With respect to each direction of applied tension (longitudinal or circumferential), the skins of Pacific hagfish and penpoint gunnels appear to be stiffer and stronger near the tail than near the head (Fig. 3A); however, this possibility is at odds with our statistical results (Table 1). Although these differences were statistically insignificant, there is potential biological significance in the numbers we gathered. The tail regions of swimming, elongate animals are the body segments that experience the greatest curvatures, axial strains, and body wave amplitudes (Gillis, 1996). Furthermore, knot formation is always initiated at the tail of a hagfish, where the body experiences the greatest curvatures and strains.

Puncture resistance

Hagfishes would certainly benefit from possessing puncture-resistant skin, as they lack dermal scales and occasionally encounter predators. The thick skins of eels have been theorized to be useful for transmitting forces to tendon-like skins while protecting the body from abrasive interactions with the substrates they move against and sometimes burrow into (Hebrank and Hebrank, 1986; Fishelson, 1996). In contrast, ambush predatory fishes may benefit from thinner, lighter-weight skins for rapid accelerationg (Webb and Skadsen, 1979). Like eel skins, shark skins are thick, and they appear to function well against biting assaults associated with courting behaviors (Hebrank and Hebrank, 1986). The comparably thick skins of Pacific hagfish could offer some resistance to puncture (Table 3); however, measurements of puncture resistance are needed. Furthermore, it is the dermal scales of many fish skins that best account for puncture resistance.

Shark skins bear thousands of rigid denticles, or placoid scales, comprised of hard materials, such as dentin and enamel, which are high in strength and stiffness (Raschi and Tabit, 1992). Individual teleost scales are highly resistant to puncture, and undergo a two-step failure process by which the stiff, outer bony layer fractures first, followed by input of an additional 50% of puncture force to induce secondary failure of the deeper collagenous layer before assaulting the dermis (Zhu et al., 2012). It has been demonstrated that the scales around the punctured scale redistribute the puncture forces over a larger surface area in order to prevent injury to the softer tissue beneath the damaged scale (Vernerey and Barthelat, 2010; Zhu et al., 2013). Like many scale-bearing sharks and bony fishes, most extinct, jawless fishes possessed articulating dermal bones that were suggested to be adaptations against predators (Carroll, 1988).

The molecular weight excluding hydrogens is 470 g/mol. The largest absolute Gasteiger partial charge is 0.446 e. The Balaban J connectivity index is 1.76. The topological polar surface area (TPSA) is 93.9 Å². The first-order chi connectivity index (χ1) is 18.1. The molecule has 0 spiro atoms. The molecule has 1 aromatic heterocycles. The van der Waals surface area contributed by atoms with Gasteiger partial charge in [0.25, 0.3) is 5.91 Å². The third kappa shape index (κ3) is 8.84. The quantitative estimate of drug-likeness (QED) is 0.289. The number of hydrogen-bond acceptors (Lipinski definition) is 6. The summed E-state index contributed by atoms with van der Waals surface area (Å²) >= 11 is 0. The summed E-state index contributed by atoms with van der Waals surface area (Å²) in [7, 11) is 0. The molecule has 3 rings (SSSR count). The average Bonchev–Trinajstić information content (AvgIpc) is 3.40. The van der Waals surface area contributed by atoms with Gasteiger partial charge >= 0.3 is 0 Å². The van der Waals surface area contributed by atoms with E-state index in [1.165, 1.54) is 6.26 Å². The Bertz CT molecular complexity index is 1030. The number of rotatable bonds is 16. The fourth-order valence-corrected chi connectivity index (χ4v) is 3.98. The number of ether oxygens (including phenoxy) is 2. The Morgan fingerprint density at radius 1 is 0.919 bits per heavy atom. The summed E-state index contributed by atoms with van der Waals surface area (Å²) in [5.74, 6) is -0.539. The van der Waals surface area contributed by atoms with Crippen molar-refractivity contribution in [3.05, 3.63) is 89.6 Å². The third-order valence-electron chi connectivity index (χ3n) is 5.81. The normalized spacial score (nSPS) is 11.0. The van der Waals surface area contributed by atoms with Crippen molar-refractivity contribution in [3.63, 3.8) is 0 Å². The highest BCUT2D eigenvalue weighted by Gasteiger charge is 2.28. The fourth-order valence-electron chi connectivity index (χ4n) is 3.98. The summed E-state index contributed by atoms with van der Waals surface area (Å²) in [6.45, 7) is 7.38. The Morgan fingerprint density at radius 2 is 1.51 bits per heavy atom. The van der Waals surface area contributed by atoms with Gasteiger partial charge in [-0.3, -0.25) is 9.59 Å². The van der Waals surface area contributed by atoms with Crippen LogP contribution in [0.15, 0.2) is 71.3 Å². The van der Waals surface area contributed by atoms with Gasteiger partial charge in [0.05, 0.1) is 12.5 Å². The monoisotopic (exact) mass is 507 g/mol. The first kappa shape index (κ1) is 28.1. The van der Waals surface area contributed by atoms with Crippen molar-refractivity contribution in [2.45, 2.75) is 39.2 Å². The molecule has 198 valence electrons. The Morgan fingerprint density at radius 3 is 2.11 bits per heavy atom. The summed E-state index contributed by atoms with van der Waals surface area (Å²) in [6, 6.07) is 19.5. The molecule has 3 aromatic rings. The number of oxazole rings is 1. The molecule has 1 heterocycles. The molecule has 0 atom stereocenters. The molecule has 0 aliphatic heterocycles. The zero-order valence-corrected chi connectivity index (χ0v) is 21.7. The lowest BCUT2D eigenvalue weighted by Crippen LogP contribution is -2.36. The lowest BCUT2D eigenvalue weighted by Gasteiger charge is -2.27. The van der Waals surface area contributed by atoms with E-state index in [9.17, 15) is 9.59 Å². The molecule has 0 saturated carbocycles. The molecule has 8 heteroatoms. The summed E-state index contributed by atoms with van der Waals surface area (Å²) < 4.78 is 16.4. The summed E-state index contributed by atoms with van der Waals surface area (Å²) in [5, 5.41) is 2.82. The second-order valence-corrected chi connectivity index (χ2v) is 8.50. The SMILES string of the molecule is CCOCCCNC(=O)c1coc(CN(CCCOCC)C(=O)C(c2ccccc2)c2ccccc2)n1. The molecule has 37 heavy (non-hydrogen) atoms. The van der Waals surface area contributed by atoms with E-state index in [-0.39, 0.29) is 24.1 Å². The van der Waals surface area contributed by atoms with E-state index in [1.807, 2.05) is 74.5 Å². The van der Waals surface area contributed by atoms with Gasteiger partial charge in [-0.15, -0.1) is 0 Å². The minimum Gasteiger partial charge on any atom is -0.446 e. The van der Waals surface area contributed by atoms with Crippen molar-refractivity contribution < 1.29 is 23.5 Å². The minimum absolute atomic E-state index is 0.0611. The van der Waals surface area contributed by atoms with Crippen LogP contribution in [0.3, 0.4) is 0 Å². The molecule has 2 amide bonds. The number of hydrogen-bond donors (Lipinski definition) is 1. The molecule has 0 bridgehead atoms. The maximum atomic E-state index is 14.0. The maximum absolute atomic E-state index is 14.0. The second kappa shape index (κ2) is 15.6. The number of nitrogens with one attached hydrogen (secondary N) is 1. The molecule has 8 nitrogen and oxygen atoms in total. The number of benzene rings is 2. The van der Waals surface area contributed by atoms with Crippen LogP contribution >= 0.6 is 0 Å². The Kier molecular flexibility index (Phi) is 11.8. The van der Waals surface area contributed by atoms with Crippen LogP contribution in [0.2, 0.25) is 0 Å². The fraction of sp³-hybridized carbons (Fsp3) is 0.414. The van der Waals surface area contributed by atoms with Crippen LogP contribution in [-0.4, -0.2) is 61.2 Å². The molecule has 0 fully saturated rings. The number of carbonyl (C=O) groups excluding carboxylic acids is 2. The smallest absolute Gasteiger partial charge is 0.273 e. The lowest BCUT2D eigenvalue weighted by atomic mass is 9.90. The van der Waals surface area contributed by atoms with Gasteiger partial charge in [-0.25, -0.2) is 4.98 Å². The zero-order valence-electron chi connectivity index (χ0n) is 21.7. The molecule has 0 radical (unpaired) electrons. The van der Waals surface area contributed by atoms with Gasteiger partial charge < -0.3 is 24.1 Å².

Wild specimens of hagfishes have been recorded avoiding predatory attacks by ram-feeding fishes, like seal sharks and conger eels, and suction-feeding fishes, such as scorpionfishes and wreckfishes (Zintzen et al., 2011). The scaleless skin resists puncture and abrasive damage during contact with the predator's oral or pharyngeal teeth; then, immediately after the initial strike, the hagfish employs its slime defense mechanism, which clogs the fish predators' gills (Lim et al., 2006; Fudge et al., 2015). Once released from its attacker, the hagfish swims away without any apparent damage to its skin or swimming ability (Zintzen et al., 2011). These observations demonstrate that hagfish skin effectively resists puncture despite lacking rigid scales, indicating that hagfishes must rely on loose-fitting skins as a softer strategy against predatory bites. Even if the skin itself were not a puncture-resistant covering, the slimy skin's low-friction surface and its looseness could effectively impede a predator from successfully grasping the decoupled body core.

Functional morphology of hagfish skin

An enticing explanation for the puncture resistance of hagfish integument is the thickness of the skins that we recorded from the Pacific hagfish, which were comparable to the thickness of many eel skins (Table 3). However, most of the thickness of hagfish skin is comprised of the fatty subdermis (or hypodermis). The subdermis of the Pacific hagfish examined here (Fig. 4B) bears similar characteristics to the fatty tissues of the stratum spongiosum described in the American eel Anguilla rostrata, which could function in storing chemical energy for migration habits (Danos et al., 2008). Therefore, it is possible that the function of this proportionately thick tissue layer in hagfish is to store energy during the long starvation periods the animals endure between feedings (e.g., one year; A. J. Clark, pers. obs.). The fatty subdermis in hagfish offers very little if any resistance to mechanical stresses and strains associated with biting attacks. However, these soft-tissue layers have been thought to aid in damping physical stresses associated with burrowing movements in the snakehead murrel Channa striata (Mittal and Banerjee, 1975).